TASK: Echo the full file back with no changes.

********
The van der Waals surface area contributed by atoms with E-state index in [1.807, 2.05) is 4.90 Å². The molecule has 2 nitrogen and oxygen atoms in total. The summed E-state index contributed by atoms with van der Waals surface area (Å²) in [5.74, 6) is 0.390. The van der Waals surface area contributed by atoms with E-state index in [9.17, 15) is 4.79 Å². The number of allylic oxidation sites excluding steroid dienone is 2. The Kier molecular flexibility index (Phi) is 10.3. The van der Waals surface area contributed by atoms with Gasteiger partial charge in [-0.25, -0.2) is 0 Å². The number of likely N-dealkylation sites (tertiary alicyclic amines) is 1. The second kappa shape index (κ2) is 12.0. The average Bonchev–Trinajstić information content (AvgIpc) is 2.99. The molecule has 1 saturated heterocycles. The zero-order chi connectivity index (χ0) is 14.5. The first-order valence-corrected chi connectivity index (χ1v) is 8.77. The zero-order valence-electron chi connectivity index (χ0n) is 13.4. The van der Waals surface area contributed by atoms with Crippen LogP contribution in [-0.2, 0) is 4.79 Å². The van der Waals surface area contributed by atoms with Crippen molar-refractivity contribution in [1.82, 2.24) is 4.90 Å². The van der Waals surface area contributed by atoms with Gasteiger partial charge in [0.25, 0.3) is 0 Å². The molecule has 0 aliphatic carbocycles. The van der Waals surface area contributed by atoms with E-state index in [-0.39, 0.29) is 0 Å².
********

The van der Waals surface area contributed by atoms with E-state index in [1.807, 2.05) is 4.90 Å². The molecule has 2 nitrogen and oxygen atoms in total. The summed E-state index contributed by atoms with van der Waals surface area (Å²) in [5.74, 6) is 0.390. The van der Waals surface area contributed by atoms with E-state index in [9.17, 15) is 4.79 Å². The number of allylic oxidation sites excluding steroid dienone is 2. The Kier molecular flexibility index (Phi) is 10.3. The van der Waals surface area contributed by atoms with Gasteiger partial charge in [-0.25, -0.2) is 0 Å². The number of likely N-dealkylation sites (tertiary alicyclic amines) is 1. The second kappa shape index (κ2) is 12.0. The average Bonchev–Trinajstić information content (AvgIpc) is 2.99. The molecule has 1 saturated heterocycles. The zero-order chi connectivity index (χ0) is 14.5. The first-order valence-corrected chi connectivity index (χ1v) is 8.77. The zero-order valence-electron chi connectivity index (χ0n) is 13.4. The van der Waals surface area contributed by atoms with Crippen LogP contribution in [-0.2, 0) is 4.79 Å². The van der Waals surface area contributed by atoms with Crippen molar-refractivity contribution in [1.82, 2.24) is 4.90 Å². The van der Waals surface area contributed by atoms with Gasteiger partial charge in [0.25, 0.3) is 0 Å². The molecule has 0 aliphatic carbocycles. The van der Waals surface area contributed by atoms with E-state index in [-0.39, 0.29) is 0 Å².